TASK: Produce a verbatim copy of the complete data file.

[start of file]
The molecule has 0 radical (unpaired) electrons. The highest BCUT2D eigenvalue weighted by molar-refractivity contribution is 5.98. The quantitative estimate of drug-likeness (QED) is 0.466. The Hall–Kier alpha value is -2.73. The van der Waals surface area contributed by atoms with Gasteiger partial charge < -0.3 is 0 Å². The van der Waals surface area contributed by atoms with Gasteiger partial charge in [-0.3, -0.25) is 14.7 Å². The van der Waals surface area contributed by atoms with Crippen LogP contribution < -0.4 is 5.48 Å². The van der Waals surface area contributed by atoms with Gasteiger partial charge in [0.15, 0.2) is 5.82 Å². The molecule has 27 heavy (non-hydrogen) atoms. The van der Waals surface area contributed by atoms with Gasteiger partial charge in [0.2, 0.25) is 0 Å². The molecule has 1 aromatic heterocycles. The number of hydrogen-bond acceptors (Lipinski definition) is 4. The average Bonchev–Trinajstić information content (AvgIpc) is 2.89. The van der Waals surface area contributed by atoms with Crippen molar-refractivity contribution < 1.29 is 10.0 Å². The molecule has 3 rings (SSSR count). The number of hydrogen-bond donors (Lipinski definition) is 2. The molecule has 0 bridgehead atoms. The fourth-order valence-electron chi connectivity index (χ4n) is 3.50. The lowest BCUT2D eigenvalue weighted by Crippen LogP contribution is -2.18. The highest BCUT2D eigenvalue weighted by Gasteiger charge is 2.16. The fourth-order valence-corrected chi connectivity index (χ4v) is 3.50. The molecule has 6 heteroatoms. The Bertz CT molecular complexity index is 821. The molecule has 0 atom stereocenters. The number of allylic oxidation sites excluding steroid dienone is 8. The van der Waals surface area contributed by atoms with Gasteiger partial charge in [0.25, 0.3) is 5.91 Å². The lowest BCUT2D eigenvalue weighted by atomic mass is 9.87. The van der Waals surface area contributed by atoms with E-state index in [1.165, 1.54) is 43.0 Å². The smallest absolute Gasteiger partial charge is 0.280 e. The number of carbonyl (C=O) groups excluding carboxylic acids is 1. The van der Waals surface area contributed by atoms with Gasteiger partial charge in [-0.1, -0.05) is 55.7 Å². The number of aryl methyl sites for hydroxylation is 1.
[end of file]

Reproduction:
The molecule has 0 radical (unpaired) electrons. The highest BCUT2D eigenvalue weighted by molar-refractivity contribution is 5.98. The quantitative estimate of drug-likeness (QED) is 0.466. The Hall–Kier alpha value is -2.73. The van der Waals surface area contributed by atoms with Gasteiger partial charge < -0.3 is 0 Å². The van der Waals surface area contributed by atoms with Gasteiger partial charge in [-0.3, -0.25) is 14.7 Å². The van der Waals surface area contributed by atoms with Crippen LogP contribution < -0.4 is 5.48 Å². The van der Waals surface area contributed by atoms with Gasteiger partial charge in [0.15, 0.2) is 5.82 Å². The molecule has 27 heavy (non-hydrogen) atoms. The van der Waals surface area contributed by atoms with Gasteiger partial charge in [0.2, 0.25) is 0 Å². The molecule has 1 aromatic heterocycles. The number of hydrogen-bond acceptors (Lipinski definition) is 4. The average Bonchev–Trinajstić information content (AvgIpc) is 2.89. The van der Waals surface area contributed by atoms with Crippen molar-refractivity contribution < 1.29 is 10.0 Å². The molecule has 3 rings (SSSR count). The number of hydrogen-bond donors (Lipinski definition) is 2. The molecule has 0 bridgehead atoms. The fourth-order valence-electron chi connectivity index (χ4n) is 3.50. The lowest BCUT2D eigenvalue weighted by Crippen LogP contribution is -2.18. The highest BCUT2D eigenvalue weighted by Gasteiger charge is 2.16. The fourth-order valence-corrected chi connectivity index (χ4v) is 3.50. The molecule has 6 heteroatoms. The Bertz CT molecular complexity index is 821. The molecule has 0 atom stereocenters. The number of allylic oxidation sites excluding steroid dienone is 8. The van der Waals surface area contributed by atoms with Gasteiger partial charge in [0.25, 0.3) is 5.91 Å². The lowest BCUT2D eigenvalue weighted by atomic mass is 9.87. The van der Waals surface area contributed by atoms with E-state index in [1.165, 1.54) is 43.0 Å². The smallest absolute Gasteiger partial charge is 0.280 e. The number of carbonyl (C=O) groups excluding carboxylic acids is 1. The van der Waals surface area contributed by atoms with Gasteiger partial charge in [-0.1, -0.05) is 55.7 Å². The number of aryl methyl sites for hydroxylation is 1.